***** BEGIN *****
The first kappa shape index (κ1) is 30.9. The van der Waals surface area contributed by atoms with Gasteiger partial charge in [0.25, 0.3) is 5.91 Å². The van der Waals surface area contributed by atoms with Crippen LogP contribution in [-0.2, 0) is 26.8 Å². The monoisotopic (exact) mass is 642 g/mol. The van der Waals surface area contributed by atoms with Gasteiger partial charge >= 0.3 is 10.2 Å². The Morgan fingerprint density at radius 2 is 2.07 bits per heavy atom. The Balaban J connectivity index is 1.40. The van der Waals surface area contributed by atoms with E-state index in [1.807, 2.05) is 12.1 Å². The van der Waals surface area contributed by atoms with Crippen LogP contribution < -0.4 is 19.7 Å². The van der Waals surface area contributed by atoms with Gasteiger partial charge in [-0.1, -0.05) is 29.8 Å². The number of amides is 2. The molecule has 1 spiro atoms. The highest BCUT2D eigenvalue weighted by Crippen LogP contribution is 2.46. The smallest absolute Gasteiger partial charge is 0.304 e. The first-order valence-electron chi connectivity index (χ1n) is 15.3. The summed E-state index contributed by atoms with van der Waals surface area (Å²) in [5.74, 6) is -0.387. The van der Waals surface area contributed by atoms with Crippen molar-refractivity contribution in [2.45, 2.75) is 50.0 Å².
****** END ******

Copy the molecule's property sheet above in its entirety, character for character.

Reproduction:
The first kappa shape index (κ1) is 30.9. The van der Waals surface area contributed by atoms with Gasteiger partial charge in [0.25, 0.3) is 5.91 Å². The van der Waals surface area contributed by atoms with Crippen LogP contribution in [-0.2, 0) is 26.8 Å². The monoisotopic (exact) mass is 642 g/mol. The van der Waals surface area contributed by atoms with Gasteiger partial charge >= 0.3 is 10.2 Å². The Morgan fingerprint density at radius 2 is 2.07 bits per heavy atom. The Balaban J connectivity index is 1.40. The van der Waals surface area contributed by atoms with E-state index in [1.807, 2.05) is 12.1 Å². The van der Waals surface area contributed by atoms with Crippen LogP contribution < -0.4 is 19.7 Å². The van der Waals surface area contributed by atoms with Gasteiger partial charge in [-0.1, -0.05) is 29.8 Å². The number of amides is 2. The molecule has 1 spiro atoms. The highest BCUT2D eigenvalue weighted by Crippen LogP contribution is 2.46. The smallest absolute Gasteiger partial charge is 0.304 e. The first-order valence-electron chi connectivity index (χ1n) is 15.3. The summed E-state index contributed by atoms with van der Waals surface area (Å²) in [5.74, 6) is -0.387. The van der Waals surface area contributed by atoms with Crippen molar-refractivity contribution in [2.45, 2.75) is 50.0 Å².